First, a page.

The bricks in the pathway crumble at the corners. I still like them. Is it mortar supposed to be in between?
I don’t know.
There’s impossibly green shoots sprouting up amongst them instead.
I can never blow all the leaves out of the half sunken basement doorwell. The other day, I blew the remnants around myself like an experiment in a science museum: “You can’t get out of orbit like this.” It felt real, like the wind in a movie.
The dog wants to settle in my lap while I try to meditate. In reflex, I reject him. He retreats and a forced pause turns me into a like of his handsome little head.
I don’t want to look to the eastward fence. I think it will hurt too much. It does but I don’t register it. My left eye twitches instead. We sat on our pink blankets out there once. When we had just moved in. You commented on the trees. I winced. The day was sunny and spring. I liked it all so intensely: you, our boy in a winter hat, the wild overgrown multitude of trees.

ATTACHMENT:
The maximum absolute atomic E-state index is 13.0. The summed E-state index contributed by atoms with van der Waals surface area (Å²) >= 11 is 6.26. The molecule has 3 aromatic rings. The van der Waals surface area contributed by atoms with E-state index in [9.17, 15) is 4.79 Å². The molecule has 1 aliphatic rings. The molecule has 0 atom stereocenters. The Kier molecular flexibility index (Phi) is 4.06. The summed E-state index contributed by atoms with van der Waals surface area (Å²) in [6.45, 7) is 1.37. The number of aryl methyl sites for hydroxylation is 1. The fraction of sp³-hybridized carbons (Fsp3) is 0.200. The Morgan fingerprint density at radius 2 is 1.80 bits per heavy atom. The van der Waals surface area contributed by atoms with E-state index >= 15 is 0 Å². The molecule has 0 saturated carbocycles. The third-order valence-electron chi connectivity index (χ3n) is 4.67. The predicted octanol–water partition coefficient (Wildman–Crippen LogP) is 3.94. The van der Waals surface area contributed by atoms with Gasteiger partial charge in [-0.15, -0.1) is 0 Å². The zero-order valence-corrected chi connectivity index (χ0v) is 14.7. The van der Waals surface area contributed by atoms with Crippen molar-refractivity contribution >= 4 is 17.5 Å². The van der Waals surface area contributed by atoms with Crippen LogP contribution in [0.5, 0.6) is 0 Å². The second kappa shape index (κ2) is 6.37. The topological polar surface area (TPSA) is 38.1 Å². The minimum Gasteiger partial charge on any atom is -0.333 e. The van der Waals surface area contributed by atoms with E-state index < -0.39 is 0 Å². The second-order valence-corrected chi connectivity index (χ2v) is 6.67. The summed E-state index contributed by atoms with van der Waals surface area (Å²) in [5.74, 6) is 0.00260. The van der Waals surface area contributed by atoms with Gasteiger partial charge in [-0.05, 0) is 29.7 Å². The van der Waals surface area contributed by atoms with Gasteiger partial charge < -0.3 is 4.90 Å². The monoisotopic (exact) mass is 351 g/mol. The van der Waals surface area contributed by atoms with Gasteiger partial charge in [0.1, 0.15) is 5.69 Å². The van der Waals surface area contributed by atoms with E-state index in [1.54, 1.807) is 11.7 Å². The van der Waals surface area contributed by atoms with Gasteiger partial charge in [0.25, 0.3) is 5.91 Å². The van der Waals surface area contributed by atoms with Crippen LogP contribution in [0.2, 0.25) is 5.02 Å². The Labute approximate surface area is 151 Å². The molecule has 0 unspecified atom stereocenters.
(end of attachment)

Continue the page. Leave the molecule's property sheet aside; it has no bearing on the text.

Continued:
We pulled weeds in the bed right behind me just yesterday, it seems. It was hot and sweaty work. We were side by side. I wanted to be an organic farmer that day. I didn’t tell you but if I had you would have looked at me and kindly agreed to my ever evolving plans to escape myself. Now, you throw your head back and laugh good naturedly. You tousle my hair. And, I can’t object like I used to.
I don’t understand where you are now or what this all is supposed to look like. Is there something to do about the crumbling bricks? Is love bigger than the human relations into which we’re born or choose here in the land of bricks and weeds and trees and heat and dogs and pink blankets?
You and I, we learned there are no missteps, no teetering blocks, no wrong and right ways. I am not overtaken by the wild mess of the big beautiful sprawling enclosure that is being alive. We did it. We really did.